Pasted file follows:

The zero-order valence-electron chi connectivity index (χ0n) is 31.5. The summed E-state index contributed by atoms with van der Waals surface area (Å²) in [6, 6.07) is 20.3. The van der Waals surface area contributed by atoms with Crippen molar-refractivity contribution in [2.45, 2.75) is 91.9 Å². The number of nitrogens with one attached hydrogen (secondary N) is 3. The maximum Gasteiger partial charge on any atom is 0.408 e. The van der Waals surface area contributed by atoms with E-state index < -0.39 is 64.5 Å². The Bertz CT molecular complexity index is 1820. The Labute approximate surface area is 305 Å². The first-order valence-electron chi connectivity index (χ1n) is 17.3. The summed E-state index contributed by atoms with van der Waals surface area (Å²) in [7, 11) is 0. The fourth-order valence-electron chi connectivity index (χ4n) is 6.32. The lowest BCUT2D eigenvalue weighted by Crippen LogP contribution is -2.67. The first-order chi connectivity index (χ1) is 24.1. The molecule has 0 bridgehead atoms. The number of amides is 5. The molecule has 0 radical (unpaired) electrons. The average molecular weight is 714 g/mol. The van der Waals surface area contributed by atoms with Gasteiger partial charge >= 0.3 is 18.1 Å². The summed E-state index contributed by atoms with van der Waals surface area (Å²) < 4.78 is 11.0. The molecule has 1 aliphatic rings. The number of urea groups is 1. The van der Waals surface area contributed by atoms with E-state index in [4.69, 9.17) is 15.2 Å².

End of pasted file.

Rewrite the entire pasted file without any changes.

The zero-order valence-electron chi connectivity index (χ0n) is 31.5. The summed E-state index contributed by atoms with van der Waals surface area (Å²) in [6, 6.07) is 20.3. The van der Waals surface area contributed by atoms with Crippen molar-refractivity contribution in [2.45, 2.75) is 91.9 Å². The number of nitrogens with one attached hydrogen (secondary N) is 3. The maximum Gasteiger partial charge on any atom is 0.408 e. The van der Waals surface area contributed by atoms with E-state index < -0.39 is 64.5 Å². The Bertz CT molecular complexity index is 1820. The Labute approximate surface area is 305 Å². The first-order valence-electron chi connectivity index (χ1n) is 17.3. The summed E-state index contributed by atoms with van der Waals surface area (Å²) in [7, 11) is 0. The fourth-order valence-electron chi connectivity index (χ4n) is 6.32. The lowest BCUT2D eigenvalue weighted by Crippen LogP contribution is -2.67. The first-order chi connectivity index (χ1) is 24.1. The molecule has 0 bridgehead atoms. The number of amides is 5. The molecule has 0 radical (unpaired) electrons. The average molecular weight is 714 g/mol. The van der Waals surface area contributed by atoms with Gasteiger partial charge >= 0.3 is 18.1 Å². The summed E-state index contributed by atoms with van der Waals surface area (Å²) < 4.78 is 11.0. The molecule has 1 aliphatic rings. The number of urea groups is 1. The van der Waals surface area contributed by atoms with E-state index in [4.69, 9.17) is 15.2 Å².